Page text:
“Occasionally, we would go see him in his lab, which was exciting,” Tatevossian said. “Oddly enough, the only career advice he gave me was to not go into research.”
At first, she took his advice, beginning medical school at age 18. In the U.K., medical students enroll straight from high school, compressing their studies into the first two years and undergoing clinical training for the last three. Tatevossian liked the idea of understanding disease and making a difference in patients’ lives. She trained as a pediatrician and specialized in cancer because of the opportunities to build relationships.
“I liked that you go through the journey with the patient and their family,” Tatevossian said. “Treating children with cancer is very complex. I liked the challenge of trying to understand the background of it all.”
During the last year of Tatevossian’s training, she moved to research full time after earning funding to complete a PhD at the Cancer Research UK London Research Institute. She continued as an on-call physician on nights and weekends for four more years.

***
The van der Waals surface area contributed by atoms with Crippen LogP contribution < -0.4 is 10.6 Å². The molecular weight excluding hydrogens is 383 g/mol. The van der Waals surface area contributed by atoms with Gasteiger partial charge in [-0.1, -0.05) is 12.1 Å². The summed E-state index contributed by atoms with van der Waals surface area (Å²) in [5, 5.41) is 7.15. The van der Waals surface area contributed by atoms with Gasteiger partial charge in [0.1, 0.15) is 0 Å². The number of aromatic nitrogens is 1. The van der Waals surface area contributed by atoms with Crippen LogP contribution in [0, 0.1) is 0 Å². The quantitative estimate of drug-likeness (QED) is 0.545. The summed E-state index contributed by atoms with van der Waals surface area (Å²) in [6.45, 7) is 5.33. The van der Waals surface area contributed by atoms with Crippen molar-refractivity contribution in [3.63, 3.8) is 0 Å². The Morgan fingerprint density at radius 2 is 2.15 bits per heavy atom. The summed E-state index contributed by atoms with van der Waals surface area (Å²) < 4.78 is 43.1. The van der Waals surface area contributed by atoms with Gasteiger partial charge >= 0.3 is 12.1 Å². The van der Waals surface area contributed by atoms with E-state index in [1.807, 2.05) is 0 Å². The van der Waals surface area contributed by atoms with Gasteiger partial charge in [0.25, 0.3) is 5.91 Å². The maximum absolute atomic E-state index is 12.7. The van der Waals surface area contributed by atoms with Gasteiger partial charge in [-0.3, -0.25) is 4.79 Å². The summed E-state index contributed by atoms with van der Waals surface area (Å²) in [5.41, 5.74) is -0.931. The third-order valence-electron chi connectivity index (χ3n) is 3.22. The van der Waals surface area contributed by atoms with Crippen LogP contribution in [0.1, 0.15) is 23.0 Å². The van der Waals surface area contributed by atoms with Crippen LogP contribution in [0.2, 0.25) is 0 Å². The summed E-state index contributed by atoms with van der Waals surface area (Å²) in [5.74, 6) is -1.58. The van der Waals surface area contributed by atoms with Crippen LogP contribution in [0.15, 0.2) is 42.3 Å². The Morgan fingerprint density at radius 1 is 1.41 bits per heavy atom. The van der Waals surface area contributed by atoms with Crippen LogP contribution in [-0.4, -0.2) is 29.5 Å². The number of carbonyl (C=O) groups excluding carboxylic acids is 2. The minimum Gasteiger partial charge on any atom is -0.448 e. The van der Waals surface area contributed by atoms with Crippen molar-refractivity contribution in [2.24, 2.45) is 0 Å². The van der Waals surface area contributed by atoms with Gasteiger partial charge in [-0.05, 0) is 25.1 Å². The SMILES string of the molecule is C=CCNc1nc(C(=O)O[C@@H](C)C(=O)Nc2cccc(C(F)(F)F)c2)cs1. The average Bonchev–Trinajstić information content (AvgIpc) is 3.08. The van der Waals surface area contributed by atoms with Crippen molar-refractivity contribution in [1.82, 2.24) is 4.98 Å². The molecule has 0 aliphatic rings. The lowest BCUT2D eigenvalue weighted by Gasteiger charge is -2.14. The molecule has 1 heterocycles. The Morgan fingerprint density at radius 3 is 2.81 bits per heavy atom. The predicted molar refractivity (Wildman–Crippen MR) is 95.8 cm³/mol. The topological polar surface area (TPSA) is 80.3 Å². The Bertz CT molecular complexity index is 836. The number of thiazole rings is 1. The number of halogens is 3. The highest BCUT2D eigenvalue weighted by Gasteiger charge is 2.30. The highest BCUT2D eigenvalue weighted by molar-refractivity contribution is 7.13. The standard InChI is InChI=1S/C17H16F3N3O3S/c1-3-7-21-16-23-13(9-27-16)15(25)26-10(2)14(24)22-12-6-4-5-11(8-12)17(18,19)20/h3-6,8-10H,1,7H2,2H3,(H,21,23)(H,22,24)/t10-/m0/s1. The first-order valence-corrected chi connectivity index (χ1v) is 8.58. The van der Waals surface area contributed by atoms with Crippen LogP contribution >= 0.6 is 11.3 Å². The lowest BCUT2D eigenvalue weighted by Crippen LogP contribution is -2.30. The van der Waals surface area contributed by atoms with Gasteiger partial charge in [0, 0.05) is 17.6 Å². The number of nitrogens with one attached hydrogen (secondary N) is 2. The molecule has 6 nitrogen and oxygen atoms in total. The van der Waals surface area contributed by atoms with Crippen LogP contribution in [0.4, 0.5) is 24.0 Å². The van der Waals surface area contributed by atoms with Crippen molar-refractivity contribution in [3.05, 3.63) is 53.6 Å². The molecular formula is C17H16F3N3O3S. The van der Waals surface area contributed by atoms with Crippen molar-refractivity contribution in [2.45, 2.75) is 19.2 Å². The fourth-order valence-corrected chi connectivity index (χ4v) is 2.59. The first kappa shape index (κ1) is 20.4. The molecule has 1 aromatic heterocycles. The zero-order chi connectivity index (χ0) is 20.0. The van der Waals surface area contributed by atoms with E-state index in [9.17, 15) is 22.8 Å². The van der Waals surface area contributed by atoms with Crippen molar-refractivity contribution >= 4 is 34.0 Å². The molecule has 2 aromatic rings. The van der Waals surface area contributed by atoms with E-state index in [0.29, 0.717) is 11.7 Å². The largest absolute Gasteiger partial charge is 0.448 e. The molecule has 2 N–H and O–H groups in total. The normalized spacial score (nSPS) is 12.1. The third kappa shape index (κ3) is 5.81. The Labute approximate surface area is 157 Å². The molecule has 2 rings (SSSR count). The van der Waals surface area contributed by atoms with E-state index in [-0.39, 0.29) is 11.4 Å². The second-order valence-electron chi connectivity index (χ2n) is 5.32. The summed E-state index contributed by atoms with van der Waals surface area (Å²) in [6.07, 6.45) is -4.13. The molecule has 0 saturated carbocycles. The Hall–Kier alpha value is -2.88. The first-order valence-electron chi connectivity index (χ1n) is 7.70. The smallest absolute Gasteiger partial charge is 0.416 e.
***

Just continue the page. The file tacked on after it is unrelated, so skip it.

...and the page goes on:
In addition to her parents, Tatevossian credits her PhD supervisor Denise Sheer, a geneticist, with being a huge career influence.
“She encouraged me to try new things and question everything, to believe in myself and to listen to everyone,” Tatevossian said. “She taught me that everyone’s opinion is important, whether you’re the most junior student visiting from high school or the most eminent professor.”
Crossing the Bridge